of luck and asked him to take care of her sons.
There was much focus on Queen Wealhtheow's outer beauty in
the novel "Grendel". It went into much further detail than
in the poem, Beowulf. From Wealhtheows entrance into the
novel, the reader was told in great detail of her physical
beauty. " Beowulf" primarily focused on her inner beauty.
She was described as "having hair red as fire, as soft as
the ruddy sheen on dragons gold. Her face was gentle,
mysteriously calm" (Grendel p.100). This combination made
her a very desirable woman. So desirable that Unferth was
attracted to her. Unferth flirted with Wealhtheow often in
"Grendel". When she would offer him the mead he would
glance at her and look down and smile. Unferth felt
embarrassment after he made a comment about men killing
their brothers while they were drunk. Few people in Heorot
found the comment humorous, the queen was caught off guard.
He respected the queen, as did every one throughout the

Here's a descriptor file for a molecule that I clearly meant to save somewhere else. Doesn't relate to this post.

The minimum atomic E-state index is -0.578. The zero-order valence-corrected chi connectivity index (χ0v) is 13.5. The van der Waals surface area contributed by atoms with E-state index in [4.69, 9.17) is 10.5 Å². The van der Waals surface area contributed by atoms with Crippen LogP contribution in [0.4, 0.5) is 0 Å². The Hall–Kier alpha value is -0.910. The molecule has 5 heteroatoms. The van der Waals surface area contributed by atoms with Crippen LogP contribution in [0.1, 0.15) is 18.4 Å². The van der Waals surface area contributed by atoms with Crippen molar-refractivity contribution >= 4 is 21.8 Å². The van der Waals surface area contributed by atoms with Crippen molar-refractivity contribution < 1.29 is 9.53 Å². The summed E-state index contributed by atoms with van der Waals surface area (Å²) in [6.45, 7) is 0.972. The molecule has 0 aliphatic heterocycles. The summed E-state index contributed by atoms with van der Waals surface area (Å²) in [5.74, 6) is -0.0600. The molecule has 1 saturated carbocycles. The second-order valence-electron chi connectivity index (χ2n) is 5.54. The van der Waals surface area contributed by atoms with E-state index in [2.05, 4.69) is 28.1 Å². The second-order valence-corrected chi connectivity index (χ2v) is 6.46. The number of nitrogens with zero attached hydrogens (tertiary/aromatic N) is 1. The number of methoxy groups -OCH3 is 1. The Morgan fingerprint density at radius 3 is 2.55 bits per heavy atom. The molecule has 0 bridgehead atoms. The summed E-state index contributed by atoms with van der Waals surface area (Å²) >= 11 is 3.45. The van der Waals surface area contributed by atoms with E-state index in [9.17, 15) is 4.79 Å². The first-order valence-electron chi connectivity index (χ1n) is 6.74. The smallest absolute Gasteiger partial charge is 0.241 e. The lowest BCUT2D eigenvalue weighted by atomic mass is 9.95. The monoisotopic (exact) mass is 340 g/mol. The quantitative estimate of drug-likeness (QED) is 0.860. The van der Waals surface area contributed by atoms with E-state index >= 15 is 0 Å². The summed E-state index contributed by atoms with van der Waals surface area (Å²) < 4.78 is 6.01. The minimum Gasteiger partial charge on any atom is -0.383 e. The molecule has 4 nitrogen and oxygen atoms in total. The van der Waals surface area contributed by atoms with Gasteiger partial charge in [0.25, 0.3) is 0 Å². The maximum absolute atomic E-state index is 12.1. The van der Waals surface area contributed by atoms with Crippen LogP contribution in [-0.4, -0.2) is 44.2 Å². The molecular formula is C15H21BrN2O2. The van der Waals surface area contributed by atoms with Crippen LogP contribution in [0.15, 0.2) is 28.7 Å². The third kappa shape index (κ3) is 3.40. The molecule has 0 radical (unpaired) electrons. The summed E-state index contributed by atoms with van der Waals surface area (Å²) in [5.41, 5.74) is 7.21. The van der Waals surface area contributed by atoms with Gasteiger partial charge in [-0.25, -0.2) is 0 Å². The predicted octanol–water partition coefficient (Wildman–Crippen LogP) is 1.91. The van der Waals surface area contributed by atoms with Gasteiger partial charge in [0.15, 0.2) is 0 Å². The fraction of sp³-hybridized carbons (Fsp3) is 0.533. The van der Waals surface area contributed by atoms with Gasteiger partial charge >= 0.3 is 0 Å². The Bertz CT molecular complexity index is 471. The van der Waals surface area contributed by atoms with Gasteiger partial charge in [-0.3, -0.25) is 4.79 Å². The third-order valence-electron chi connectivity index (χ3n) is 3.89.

kingdom. He was humiliated at what he had said. He felt
regret and ridicule by his mistake and glanced at the queen
without looking away. Being the kind person that she was
she forgave him, and he was put at ease.
The lust for Wealhtheow did not stop with Unferth. Perhaps
the most significant difference in the two texts is that in
Grendel, the monster, was attracted to Wealhtheow. There is
no suggestion in Beowulf that Grendel posses any feelings
toward the humans. This desire for Wealhtheow gives the
reader better insight into Grendels character. Up until
this point the reader was given no hint that Grendel
possessed anything except hatred toward the human race.
Grendel was touched the first time he saw Wealhtheow, he